Commissioner Cohen and the DFO Connection

As noted in an earlier post, on June 15th the Cohen Commission began its first hearings into the causes of the collapse of the Fraser sockeye, and the Commission is already receiving criticism, for a variety of reasons.  One of the more notable is the suggestion that the scientists he appointed to the Commission’s Scientific Advisory Panel may be biased. Conservative MP John Cummins has pointed out that 4 of the 6 scientists on the panel have past links with Fisheries and Oceans Canada (DFO):

Cohen ought instinctively to know that a full-fledged judicial inquiry into the department’s management of the salmon fishery should not, indeed must not employ people who had in any way advised the Department or those who had relied on departmental funding for their work. … A more prudent judge would avoid engaging current or previous employees or contractors of the Department, persons who depend or whose organizations depend on the Department for research funding or who are likely to in the future and those who staffed previous inquiries or advised the Department on their implementation.

John Cummins’ criticisms have received considerable media attention (most of the articles are available on the MP’s website), as well as being reposted on the Salmon are Sacred site. 

Header_en_01.jpgWe are concerned that there is not be an appearance of a conflict of interest among the experts, and that Commissioner Cohen’s scientific advisors are independent from DFO.  That being said, let me make a possibly controversial suggestion: the mere fact of a past affiliation with DFO should not by itself disqualify an otherwise qualified scientist from being appointed to the advisory panel. 

Consider, for example, Otto Langer, an employee of DFO for 32 years, who is now a participant in the Conservation Coalition currently appearing before Mr. Cohen.  Mr. Langer, while working with the David Suzuki Foundation and since, has often been an extremely effective critic of DFO, in part because of his knowledge of the department. 

The fact is that in general, scientists – like all professionals – are employed or contracted (by people, groups and governments), for remuneration.  Fisheries and Oceans Canada is a major employer of fisheries scientists, and it is hardly surprising that many such scientists will have worked, at some time or other, for Fisheries and Oceans Canada.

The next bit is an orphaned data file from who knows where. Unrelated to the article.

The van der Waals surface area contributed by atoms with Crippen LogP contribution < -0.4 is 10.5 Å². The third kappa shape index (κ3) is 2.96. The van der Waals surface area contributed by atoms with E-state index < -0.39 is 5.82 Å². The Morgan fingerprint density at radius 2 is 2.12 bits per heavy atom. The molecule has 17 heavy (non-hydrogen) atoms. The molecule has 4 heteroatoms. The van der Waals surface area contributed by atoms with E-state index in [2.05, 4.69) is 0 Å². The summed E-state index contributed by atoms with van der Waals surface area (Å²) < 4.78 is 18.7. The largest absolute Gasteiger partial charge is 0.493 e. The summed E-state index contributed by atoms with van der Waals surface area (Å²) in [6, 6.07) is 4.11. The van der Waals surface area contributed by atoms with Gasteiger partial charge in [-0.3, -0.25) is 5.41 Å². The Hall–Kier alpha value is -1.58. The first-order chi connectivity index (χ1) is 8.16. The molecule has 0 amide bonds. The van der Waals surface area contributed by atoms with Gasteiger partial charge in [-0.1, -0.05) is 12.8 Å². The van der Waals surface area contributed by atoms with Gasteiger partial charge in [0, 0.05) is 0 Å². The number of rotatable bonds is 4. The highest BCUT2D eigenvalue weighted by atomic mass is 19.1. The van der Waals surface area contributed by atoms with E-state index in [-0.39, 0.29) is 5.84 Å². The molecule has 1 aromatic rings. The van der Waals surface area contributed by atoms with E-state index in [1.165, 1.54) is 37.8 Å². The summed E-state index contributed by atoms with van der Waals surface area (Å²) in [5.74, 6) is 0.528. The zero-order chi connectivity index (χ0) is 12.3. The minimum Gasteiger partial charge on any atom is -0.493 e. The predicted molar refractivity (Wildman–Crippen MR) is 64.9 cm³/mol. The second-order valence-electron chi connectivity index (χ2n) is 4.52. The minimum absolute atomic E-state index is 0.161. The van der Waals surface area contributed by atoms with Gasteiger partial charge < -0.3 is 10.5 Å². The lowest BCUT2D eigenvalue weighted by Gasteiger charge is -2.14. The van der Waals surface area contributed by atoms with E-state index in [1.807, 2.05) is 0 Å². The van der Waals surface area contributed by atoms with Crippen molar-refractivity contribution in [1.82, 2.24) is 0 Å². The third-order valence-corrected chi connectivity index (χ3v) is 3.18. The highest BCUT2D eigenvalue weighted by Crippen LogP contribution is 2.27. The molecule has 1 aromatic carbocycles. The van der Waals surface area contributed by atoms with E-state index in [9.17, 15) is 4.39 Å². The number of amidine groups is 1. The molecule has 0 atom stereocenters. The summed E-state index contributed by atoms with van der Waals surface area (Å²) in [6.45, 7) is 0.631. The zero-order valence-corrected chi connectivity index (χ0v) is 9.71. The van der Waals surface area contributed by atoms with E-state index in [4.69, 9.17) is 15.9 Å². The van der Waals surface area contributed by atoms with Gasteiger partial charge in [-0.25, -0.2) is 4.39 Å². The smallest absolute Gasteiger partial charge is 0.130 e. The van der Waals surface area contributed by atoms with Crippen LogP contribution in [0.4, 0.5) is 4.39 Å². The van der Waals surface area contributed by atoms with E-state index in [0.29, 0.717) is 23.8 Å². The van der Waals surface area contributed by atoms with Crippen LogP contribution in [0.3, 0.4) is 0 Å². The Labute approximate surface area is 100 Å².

Conversely, if we rule out scientists who have worked with DFO as a general rule, the remaining pool of scientists available as experts are most likely to work for or have worked for companies that should necessarily be investigated by the Cohen Commission (i.e.those engaged in logging, mining, oil and gas development, fish farms or other industries that may have contributed to the sockeye collapse). 

I’m more disturbed by Alexandra Morton’s reports that certain experts were not included on the scientific panel “due to their connection to [her],” if, by connection, she means merely a past professional collaboration.    A productive panel would necessarily include diversity among the backgrounds, perspectives and experience of the scientists. 

The questions that must be asked about the appointment of scientific experts include:

  • how strong is the connection between the scientists appointed by the Commissioner and DFO?, and
  • has their work demonstrated a subservience to government policies and direction, or to other (industry) interests?

The idea that science can be “pure” – free from any influences is not realistic; however, those influences need to be disclosed  and managed.  And they should not be allowed to compromise the actual or perceived independence of the Commission.

Here are some suggestions for Commissioner Cohen’s consideration:

Provide the funding to the participants with standing for them to hire their own experts (beyond the currently funding provided them which appears to be exclusively for lawyers);

Create an advisory panel of Elders, drawn from the elders of the First Nations along the length of the Fraser and in the coastal areas that are impacted by the loss of the sockeye, to assist the Commission in understanding what the traditional knowledge of the diverse First Nations of the watershed have to say about the loss of the Salmon, as well as its cultural impacts.  Creating space for the voice of such a panel would recognize that scientific experts are not the only source of expert information;

Allow participants to review the composition of the Scientific Panel, and provide feedback on how it might be adjusted to acknowledge the above-mentioned concerns.  Currently, four of the six panelists appointed by the Commissioner seem to have direct connections with DFO, which at least raises concerns.  Some adjustments may be in order.

Any other suggestions?

Andrewblogphoto.jpgBy Andrew Gage



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